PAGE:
let off

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let off

1. To allow someone to disembark from a mode of transportation. In this usage, a noun or pronoun can be used between "let" and "off." Hey, let me off! This is my stop! I'll be back to the station after I let off the rest of the passengers at the next stop.
2. To pardon, release, or allow someone to escape from blame, responsibility, obligation, or difficulty. In this usage, a noun or pronoun can be used between "let" and "off." At first, Sam was suspected of stealing money from the safe, but he was let off after security camera footage showed it was someone else. I was meant to spend the weekend cleaning out the garage, but my wife let me off so I could go on the big fishing trip with my buddies.
3. To release or emit something. I called the repair guy because the furnace suddenly stopped letting off heat last night. We dove for cover when we heard someone suddenly start letting off shots.
See also: let, off

let someone (get) off (something)

to permit someone to disembark, dismount, or leave something. Please move and let me get off the bus. Let her off!
See also: let, off

let someone off (easy)

 and let someone off
to release or dismiss someone without punishment. The judge didn't let me off easy. The judge let off Mary with a warning.
See also: let, off

let something off

to release something; to give something off. The engine let some evil smelling smoke off. The flower let off a wonderful smell.
See also: let, off

let off

1. Release by exploding; see blow off steam.
2. Allow to go free or escape; excuse from punishment. For example, They let her off from attending graduation, or The headmaster let him off with a reprimand. [Early 1800s] Also see off the hook.
See also: let, off

let off

v.
1. To allow someone to disembark from a vehicle: My house is just down the street, but you can let me off at the corner. The bus driver let off the passengers at the terminal.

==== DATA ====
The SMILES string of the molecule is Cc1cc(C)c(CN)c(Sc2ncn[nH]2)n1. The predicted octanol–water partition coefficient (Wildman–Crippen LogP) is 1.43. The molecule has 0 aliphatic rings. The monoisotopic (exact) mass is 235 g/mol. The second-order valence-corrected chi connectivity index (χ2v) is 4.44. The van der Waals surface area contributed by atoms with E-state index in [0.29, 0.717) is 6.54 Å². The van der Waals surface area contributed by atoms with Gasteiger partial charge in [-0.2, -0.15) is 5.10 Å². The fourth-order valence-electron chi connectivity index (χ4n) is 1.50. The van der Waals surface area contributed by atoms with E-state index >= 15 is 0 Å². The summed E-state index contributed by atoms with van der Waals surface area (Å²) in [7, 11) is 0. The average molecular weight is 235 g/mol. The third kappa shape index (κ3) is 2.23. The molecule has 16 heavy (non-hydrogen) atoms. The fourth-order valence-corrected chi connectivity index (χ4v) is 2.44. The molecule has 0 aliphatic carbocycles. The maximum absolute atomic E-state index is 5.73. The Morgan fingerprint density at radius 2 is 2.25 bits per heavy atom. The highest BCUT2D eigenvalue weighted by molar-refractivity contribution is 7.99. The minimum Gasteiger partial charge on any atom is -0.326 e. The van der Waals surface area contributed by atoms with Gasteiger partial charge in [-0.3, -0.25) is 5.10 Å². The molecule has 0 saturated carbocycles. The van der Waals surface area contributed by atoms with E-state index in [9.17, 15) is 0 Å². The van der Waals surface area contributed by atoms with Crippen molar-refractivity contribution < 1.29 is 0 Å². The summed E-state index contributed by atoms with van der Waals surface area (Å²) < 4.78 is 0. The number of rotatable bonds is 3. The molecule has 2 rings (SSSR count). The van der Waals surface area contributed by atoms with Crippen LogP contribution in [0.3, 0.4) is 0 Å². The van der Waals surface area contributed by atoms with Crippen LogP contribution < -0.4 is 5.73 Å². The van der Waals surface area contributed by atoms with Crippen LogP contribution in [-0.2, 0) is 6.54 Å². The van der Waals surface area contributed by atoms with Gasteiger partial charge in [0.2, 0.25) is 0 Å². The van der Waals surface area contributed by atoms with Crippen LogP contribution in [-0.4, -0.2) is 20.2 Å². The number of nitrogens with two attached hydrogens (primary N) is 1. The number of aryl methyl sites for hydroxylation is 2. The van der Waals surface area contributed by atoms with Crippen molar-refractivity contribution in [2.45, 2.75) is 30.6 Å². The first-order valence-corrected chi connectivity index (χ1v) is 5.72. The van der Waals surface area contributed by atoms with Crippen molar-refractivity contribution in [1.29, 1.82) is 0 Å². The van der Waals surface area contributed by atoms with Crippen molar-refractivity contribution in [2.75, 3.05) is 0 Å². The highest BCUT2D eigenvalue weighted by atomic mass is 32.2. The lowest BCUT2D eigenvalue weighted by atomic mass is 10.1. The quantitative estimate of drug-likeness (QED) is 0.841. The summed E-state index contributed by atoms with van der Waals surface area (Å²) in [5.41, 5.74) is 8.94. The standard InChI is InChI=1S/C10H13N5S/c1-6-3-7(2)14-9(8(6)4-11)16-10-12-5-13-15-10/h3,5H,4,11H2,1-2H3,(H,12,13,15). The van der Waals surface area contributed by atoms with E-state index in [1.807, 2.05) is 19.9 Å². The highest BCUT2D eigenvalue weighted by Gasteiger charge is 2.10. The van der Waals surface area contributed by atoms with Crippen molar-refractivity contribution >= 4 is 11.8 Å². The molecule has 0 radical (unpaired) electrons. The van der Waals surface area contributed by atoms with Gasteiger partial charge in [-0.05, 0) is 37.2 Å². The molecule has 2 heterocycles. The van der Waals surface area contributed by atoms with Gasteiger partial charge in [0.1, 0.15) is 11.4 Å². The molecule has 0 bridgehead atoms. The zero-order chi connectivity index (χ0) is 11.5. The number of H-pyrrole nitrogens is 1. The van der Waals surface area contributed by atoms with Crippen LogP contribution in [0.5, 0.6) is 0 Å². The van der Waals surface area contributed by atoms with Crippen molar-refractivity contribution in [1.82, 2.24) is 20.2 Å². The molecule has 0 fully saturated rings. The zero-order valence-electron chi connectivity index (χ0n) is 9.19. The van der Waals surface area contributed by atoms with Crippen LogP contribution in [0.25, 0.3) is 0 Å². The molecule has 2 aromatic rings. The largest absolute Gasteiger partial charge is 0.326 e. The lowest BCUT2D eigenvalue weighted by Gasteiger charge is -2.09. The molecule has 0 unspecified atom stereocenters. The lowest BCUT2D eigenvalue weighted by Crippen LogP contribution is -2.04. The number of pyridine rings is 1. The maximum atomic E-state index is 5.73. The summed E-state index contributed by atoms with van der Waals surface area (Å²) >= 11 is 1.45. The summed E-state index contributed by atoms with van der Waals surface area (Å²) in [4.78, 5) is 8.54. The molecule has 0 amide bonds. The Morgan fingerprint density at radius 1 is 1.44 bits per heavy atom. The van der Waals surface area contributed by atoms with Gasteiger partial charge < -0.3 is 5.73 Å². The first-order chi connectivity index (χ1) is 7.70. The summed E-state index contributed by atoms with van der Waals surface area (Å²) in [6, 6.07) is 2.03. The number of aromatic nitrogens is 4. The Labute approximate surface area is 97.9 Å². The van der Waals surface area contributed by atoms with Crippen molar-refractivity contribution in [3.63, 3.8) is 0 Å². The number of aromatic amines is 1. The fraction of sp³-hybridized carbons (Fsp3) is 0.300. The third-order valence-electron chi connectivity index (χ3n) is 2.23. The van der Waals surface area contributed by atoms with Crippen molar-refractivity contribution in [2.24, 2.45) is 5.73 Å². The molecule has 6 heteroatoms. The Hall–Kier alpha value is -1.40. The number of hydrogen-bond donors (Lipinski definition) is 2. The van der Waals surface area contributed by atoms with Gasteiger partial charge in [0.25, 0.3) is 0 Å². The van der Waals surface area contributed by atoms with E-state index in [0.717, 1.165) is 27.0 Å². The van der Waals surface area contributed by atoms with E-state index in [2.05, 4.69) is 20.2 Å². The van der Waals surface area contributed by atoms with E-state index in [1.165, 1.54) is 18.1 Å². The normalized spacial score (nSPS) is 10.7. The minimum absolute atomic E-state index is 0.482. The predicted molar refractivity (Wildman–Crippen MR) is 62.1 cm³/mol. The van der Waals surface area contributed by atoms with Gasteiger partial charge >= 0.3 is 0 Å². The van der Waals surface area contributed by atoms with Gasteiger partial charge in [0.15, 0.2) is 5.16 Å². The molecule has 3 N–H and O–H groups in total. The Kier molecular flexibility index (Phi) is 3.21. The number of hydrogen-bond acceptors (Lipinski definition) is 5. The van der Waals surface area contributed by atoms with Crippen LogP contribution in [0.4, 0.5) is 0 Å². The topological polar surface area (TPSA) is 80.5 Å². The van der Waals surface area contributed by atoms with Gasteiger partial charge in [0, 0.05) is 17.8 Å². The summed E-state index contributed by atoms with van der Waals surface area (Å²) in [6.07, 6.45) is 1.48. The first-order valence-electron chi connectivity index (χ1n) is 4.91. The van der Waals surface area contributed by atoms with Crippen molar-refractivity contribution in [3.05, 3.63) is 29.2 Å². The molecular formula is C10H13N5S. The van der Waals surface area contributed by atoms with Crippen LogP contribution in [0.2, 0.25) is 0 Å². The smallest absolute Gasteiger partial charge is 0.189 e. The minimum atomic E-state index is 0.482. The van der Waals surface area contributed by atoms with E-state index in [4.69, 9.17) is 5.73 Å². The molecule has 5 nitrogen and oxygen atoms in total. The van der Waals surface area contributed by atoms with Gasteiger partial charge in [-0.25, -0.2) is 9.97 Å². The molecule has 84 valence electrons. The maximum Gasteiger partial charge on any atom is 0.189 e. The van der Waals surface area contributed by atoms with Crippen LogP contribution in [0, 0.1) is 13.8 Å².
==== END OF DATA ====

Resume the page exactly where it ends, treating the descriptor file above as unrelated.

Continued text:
2. To excuse or pardon someone from something unpleasant, as punishment or work: I'm going to let you off this once, but if I catch you cheating again, you're going to be expelled. The police arrested the leader and let off the rest of the gang with only a warning.
3. To emit something, as heat, gas, or sound: The stove lets off a lot of heat.
4. To detonate or discharge something: The police officer let off a warning shot. We let a firecracker off in the park.
See also: let, off
References in classic literature ?
He must be some one out of the common--some one with a pull, I mean,--or the captain of the Lusitania would never have let him off before the other passengers.
So the blower let him off, and he came down without hurt.
They resolve to punish Mak, but let him off after having tossed him in a blanket until they are tired and he is sore and sorry for himself.
Wright said: "I saw my price and thought I know Michael isn't playing well but I should have beaten him in a floor tournament last weekend and let him off to be honest.
Someone said he was just playing and to let him off the lead.
However he asked the Huddersfield bench yesterday if they could let him off the order on August 4.
What they wouldn't do is show their contempt for the public by putting together fundraisers to let him off the hook.
But I have to let him off because he's a great cook and I'm useless in the kitchen.
Actor Orlando Bloom gave our photographer the finger when he was snapped out and about in New York recently I but weOll let him off, seeing as it had SpongeBob SquarePants on the end of it.
Having thought long and hard about it, we thought 'why let him off now when he is at the top of his game?
He said: "I saw my price and thought, 'I know Michael isn't playing well but I should have beaten him in a floor tournament last weekend and let him off to be honest.
Claire, 65, said: "I could not believe it when he told me - you would have thought they would have let him off with a caution.
If Rose admitted, long ago, that yes, he had bet on baseball, it would have been easy to let him off with a slap on the wrist - banishment from the game for a few years, coupled with treatment for what appears to be a gambling addiction.
Kieran Gaule, who rode the runner-up, had his good whip record taken into account by the stewards when they let him off with a severe caution for using his whip with excessive frequency on the John Joe Walsh-trained six-year-old.